They probably wouldn't bother handling anything more than a DBException, but don't you think that if the method encountered, say, an IndexOutOfRangeException (not saying I see that happening in this particular case, just an example), it should go to the caller as an IndexOutOfRangeException, rather than a DBException with a message saying "Index was out of range" or whatever? I think the issue here is that the method is catching a generic exception and coercing it to a DBException, whereas it would be better to catch an exception that actually indicated an error in the DB interaction and throw that as a DBException, letting any other exception go through unhandled to either be handled by the caller or be investigated and fixed? Isn't that basic exception practice?



  • Since the native java.sql.ResultSet interface doesn't have a size() method then it's fairly standard practice to use a collection to store the results until the entire set has been retrieved and then convert that collection to an array. Perhaps the original developer simply wasn't aware that the custom extension made available a size()/getNumRecords() method.

    The throwing of the exception upon trying to cast the results of the Vector.toArray() to an array of Member[] would be expect. You simply need to initialize an empty array of Member objects and pass it into the Vector.toArray(Object[]) method (example: v.toArray(new Member[v.size()])). The WTF is that this was standard beharior with Java 1.3, so I would expect a ClassCastException to have been thrown with each call to this method in all cases.

    The use of a PreparedStatement would have been preferable to a Statement in this case. Unless a developer has a real good reason for not using a PreparedStatement, then they really should be using PreparedStatement objects for a variety of reasons - security and performance being the two main benefits.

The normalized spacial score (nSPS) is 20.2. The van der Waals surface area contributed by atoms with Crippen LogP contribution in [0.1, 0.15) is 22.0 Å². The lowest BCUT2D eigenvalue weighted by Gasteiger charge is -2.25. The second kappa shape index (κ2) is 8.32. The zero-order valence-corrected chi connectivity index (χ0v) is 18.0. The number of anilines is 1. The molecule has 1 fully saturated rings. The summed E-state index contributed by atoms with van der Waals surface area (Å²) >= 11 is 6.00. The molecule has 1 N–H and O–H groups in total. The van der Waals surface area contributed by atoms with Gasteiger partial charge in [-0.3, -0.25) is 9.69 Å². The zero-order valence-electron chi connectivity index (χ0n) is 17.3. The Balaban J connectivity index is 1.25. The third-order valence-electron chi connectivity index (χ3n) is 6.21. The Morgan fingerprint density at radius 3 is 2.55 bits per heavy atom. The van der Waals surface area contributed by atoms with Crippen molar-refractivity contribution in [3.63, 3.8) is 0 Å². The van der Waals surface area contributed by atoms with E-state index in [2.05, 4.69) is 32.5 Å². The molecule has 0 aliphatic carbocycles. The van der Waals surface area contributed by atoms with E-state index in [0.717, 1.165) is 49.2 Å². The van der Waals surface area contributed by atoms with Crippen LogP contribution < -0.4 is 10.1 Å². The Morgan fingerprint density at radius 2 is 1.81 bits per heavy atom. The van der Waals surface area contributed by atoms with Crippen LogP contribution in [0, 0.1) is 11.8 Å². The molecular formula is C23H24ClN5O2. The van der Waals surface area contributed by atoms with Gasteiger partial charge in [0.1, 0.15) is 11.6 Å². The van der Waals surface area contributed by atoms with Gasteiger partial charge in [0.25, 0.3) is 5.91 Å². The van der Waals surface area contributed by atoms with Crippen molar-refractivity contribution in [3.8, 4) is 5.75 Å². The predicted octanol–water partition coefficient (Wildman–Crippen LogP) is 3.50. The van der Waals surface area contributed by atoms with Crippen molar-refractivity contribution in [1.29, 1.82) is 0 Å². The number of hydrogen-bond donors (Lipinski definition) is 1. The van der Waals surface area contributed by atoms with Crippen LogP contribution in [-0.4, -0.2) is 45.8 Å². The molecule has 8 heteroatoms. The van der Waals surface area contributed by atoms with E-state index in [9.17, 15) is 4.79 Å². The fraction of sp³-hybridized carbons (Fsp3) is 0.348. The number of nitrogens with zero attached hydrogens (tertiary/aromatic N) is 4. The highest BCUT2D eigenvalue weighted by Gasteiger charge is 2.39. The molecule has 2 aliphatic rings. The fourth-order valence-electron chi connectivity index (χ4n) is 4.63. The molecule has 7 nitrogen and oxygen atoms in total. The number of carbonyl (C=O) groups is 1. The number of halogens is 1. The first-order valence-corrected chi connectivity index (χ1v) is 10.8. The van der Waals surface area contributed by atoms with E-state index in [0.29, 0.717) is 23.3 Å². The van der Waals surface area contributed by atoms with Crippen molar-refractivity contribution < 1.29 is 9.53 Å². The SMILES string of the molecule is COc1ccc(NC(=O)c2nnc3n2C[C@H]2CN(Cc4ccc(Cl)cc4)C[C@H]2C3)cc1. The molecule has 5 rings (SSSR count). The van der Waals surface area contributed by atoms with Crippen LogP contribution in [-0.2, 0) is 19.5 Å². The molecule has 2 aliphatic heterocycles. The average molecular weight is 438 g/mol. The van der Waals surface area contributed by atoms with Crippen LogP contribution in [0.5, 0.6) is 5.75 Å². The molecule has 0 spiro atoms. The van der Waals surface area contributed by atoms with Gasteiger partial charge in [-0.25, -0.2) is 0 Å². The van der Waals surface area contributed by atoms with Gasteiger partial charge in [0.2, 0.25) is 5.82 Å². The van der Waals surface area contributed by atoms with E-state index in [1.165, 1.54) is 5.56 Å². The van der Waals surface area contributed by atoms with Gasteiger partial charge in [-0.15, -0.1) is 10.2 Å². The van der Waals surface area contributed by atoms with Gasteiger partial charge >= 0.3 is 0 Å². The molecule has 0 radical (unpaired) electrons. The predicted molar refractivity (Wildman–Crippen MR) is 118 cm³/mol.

• @DeepThought said:

    Perhaps the original developer simply wasn't aware that the custom extension made available a size()/getNumRecords() method.
    The original developer wrote the custom extension. That's probably a whole 'nother set of WTFs, but I'm a little scared of peeking inside it.

    @DeepThought said:

    The throwing of the exception upon trying to cast the results of the Vector.toArray() to an array of Member[]] would be expect.
    The use of a Vector was the original WTF I was trying to point out. It seems to have gone largely ignored, though...

    @DeepThought said:

    The use of a PreparedStatement would have been preferable to a Statement in this case.
    It would've been preferable here, as it would've been through most of the rest of the 5,288-line DBUtil class.



  • @Mr. DOS said:

    @DeepThought said:

    The throwing of the exception upon trying to cast the results of the Vector.toArray() to an array of Member[] would be expect.
    The use of a Vector was the original WTF I was trying to point out. It seems to have gone largely ignored, though...

    It's gone largely ignored because it isn't that big of a WTF.  As mentioned above, it's pretty standard practice to build a collection and then convert it to an array.  Memory usage is a non-issue for several reasons:

    1. Building a collection and converting it to an array creates two memory structures, both with n elements, where n is the number of members returned.  However, directly creating an array and populating it also create 2n memory allocations.  One for the array, and another for the RecordSet that has to be fully populated in memory so it can be counted.  With the collection strategy, the RecordSet can be streamed (assuming it is created as a forward-only RecordSet, which is the default ResultSet).
    2. Returning an array of members isn't the pattern you'd use when you planned on the number of members being large enough to cause memory problems.

    So, the lack of memory optimization in the method actually matches the lack of memory optimization in the RecordSet design and the method signature.  Personally, I'm OK with it.  A lot of people like to think about performance above all else, but I'm a big fan of avoiding premature optimization.  The code, as written, is a good example of how to write readable and maintainable code if memory constraints are not an issue.  Of course the code isn't perfect, like the strange choice of collection type and other minor issues mentioned in this thread.